Post UMC General Conference


This week has been rough. I couldn’t round up enough courage to watch the General Conference live stream last week, but I was able to keep up through the #GC2019 hashtag on Twitter. I was moved by the people there all sharing a positive outlook on the impending doom. There were live updates of the proceedings, videos of protests and chants, and even satire accounts making light of the situation.

Most of us know the results from General Conference. We have seen the headlines from various media outlets painting this homophobic and gloomy picture of the UMC, but that’s not the reality. In the midst of this gloom, there is beauty and new life.

I know that over 60% of the US delegates to the conference voted in favor in recognizing and affirming the fullness of God’s love for all people. They voted in favor of allowing people like myself to live out the call of our life to be in ministry as queer people. They were willing to create space for us at the table and affirm the God-ordained equality of all God’s children.


Deaconess Debbie Byrd and I wearing our Reconciling Ministries Network stoles on the Sunday after General Conference 2019.

Though the global UMC may try to legislate us out, the local UMC is embracing and affirming us fully.

Nothing has changed for me on the local level. The pastor that affirmed and continues to encourage me in seeking ordination is still there for me. The church I work at is still loving and accepting. The church I grew up in is still supporting me in my faith journey.

The UMC I grew up in and know very well is still the same.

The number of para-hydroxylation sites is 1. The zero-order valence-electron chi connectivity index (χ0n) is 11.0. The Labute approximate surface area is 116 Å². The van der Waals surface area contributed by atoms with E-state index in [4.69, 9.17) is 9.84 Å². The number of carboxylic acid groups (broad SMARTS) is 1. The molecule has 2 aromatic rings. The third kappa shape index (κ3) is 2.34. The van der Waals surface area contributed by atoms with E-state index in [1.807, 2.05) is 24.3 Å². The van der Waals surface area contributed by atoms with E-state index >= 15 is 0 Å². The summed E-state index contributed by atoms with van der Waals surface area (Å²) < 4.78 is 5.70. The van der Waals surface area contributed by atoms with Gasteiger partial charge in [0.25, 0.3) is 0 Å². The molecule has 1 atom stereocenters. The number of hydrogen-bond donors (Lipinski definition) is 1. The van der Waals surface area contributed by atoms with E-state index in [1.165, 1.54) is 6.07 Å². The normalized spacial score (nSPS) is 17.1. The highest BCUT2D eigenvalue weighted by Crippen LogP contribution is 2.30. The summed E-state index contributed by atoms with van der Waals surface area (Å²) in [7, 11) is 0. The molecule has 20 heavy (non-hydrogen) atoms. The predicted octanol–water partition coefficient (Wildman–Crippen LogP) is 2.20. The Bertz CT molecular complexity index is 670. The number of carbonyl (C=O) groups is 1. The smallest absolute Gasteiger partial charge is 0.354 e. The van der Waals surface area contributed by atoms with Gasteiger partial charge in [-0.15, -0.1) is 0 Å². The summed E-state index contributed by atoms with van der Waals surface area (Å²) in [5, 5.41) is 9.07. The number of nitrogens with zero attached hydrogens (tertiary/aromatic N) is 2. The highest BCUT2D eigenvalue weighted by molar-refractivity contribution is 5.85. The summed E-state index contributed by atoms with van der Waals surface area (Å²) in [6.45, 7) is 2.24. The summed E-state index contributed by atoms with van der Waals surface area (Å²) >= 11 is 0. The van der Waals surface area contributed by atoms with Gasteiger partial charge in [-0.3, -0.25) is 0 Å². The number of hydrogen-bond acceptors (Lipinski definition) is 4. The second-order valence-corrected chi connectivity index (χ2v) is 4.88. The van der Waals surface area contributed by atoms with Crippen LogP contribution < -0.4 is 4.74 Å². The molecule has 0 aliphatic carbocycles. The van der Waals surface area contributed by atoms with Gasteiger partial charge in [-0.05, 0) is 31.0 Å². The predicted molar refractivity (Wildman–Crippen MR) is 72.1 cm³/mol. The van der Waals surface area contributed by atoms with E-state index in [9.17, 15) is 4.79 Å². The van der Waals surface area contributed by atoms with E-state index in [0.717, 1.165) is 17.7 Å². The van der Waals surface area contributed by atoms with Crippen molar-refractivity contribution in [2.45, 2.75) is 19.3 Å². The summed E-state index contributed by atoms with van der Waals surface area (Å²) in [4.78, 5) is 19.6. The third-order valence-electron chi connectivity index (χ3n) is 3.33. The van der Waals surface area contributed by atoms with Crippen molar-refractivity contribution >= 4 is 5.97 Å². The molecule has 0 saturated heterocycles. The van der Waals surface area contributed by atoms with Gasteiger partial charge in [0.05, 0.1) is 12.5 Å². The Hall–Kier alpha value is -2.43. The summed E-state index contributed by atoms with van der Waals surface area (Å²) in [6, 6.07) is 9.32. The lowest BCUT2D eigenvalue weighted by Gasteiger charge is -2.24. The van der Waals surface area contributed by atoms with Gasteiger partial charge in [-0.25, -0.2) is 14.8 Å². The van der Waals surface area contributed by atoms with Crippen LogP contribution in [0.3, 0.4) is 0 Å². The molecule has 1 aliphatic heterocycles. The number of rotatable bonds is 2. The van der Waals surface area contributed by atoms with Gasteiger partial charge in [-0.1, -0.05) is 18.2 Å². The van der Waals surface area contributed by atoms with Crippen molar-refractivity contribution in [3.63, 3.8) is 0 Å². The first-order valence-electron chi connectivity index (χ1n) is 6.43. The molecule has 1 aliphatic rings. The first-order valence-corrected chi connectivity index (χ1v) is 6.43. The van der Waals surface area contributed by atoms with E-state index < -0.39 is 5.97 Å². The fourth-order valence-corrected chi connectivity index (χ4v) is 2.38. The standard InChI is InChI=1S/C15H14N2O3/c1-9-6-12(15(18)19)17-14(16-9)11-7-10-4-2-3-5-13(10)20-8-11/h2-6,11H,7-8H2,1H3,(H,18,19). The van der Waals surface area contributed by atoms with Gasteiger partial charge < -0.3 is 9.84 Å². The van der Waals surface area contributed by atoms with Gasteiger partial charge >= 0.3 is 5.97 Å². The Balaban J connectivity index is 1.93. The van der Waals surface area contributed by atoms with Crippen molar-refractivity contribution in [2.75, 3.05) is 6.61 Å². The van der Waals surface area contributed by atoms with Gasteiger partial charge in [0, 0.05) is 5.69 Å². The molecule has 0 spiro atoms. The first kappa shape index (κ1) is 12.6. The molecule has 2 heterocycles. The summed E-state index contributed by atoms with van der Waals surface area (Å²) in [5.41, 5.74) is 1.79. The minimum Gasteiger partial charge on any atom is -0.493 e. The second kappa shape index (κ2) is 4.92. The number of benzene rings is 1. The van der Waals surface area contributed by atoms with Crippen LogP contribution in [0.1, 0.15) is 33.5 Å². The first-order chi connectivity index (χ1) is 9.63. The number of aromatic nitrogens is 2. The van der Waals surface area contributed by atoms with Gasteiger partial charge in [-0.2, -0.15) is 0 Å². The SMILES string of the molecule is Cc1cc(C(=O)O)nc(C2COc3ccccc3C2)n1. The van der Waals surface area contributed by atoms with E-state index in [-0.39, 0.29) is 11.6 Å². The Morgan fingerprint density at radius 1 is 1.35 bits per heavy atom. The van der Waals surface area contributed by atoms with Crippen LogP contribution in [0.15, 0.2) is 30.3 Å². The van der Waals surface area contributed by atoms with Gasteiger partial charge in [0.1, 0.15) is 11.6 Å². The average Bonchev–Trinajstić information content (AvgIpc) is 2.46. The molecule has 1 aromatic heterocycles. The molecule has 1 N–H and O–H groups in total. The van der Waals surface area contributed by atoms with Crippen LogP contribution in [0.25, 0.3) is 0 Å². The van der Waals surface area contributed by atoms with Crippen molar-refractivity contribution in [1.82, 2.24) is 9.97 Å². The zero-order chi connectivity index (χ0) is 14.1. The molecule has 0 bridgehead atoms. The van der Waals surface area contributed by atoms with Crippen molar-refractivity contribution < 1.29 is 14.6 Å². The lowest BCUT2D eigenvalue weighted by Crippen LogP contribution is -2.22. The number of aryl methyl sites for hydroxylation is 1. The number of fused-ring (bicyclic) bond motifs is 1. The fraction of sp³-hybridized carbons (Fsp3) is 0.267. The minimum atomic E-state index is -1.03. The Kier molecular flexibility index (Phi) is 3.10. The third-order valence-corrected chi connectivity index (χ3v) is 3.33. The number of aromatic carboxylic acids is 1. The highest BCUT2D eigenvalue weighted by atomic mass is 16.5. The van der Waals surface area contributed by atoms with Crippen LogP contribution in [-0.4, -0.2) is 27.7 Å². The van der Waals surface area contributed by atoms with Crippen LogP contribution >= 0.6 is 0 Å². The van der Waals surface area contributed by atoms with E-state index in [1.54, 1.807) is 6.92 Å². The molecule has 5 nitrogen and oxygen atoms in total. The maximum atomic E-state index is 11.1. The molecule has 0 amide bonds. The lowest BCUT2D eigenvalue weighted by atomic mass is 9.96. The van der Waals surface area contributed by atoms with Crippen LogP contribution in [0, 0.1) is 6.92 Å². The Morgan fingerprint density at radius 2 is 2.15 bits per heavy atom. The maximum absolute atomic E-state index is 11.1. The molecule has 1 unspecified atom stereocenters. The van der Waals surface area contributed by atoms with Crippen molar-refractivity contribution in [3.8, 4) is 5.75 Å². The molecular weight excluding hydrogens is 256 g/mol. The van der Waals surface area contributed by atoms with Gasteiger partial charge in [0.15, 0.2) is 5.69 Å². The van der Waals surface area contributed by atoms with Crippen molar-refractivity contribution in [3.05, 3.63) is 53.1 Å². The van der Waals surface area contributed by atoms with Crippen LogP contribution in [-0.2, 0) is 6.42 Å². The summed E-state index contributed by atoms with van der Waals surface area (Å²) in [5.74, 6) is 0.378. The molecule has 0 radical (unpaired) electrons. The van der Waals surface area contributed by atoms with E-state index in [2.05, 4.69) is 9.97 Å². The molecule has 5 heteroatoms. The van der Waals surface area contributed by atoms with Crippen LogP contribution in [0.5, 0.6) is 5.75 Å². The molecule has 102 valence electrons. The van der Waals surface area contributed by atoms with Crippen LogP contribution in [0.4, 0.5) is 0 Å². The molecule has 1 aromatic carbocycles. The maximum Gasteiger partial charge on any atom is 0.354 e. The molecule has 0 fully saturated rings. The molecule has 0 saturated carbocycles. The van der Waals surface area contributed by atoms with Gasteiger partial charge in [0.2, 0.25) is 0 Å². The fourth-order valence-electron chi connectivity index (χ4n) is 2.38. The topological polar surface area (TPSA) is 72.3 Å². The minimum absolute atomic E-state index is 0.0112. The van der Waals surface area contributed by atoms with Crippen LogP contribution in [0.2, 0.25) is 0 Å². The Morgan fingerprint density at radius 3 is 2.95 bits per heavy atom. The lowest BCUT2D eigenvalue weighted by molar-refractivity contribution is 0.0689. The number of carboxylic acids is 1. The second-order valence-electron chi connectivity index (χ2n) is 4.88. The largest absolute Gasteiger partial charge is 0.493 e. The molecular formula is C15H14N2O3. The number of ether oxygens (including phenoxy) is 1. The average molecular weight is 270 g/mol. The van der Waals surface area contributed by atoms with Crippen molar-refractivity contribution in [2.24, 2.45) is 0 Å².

This is where I find hope. I know that in my individual interactions I do not have to worry about proving myself. I know that I am viewed as equal.

I know that this is leading to death. The global UMC as we know it is dying. Maybe slowly, but it surely is. However in this death, there is hope for resurrection. We cannot have the joy of Easter Sunday with out the gloom on Good Friday. We cannot have the joy of full LGBTQ+ inclusion in the UMC until we experience this death of an exclusive denomination.

In death there is hope for resurrection. In this death of the UMC, I have hope for a new and inclusive UMC-type denomination.

If you would like to support the cause of LGBTQ+ inclusion, please click here to go to the Reconciling Ministries Network page. Sign up as a reconciling member and look into the process of your small group, Sunday School class, or church becoming a reconciling group. I have found a lot of hope in blogs from Rev. Adam Hamilton. Click here to go to a blog from him about the future of the UMC.

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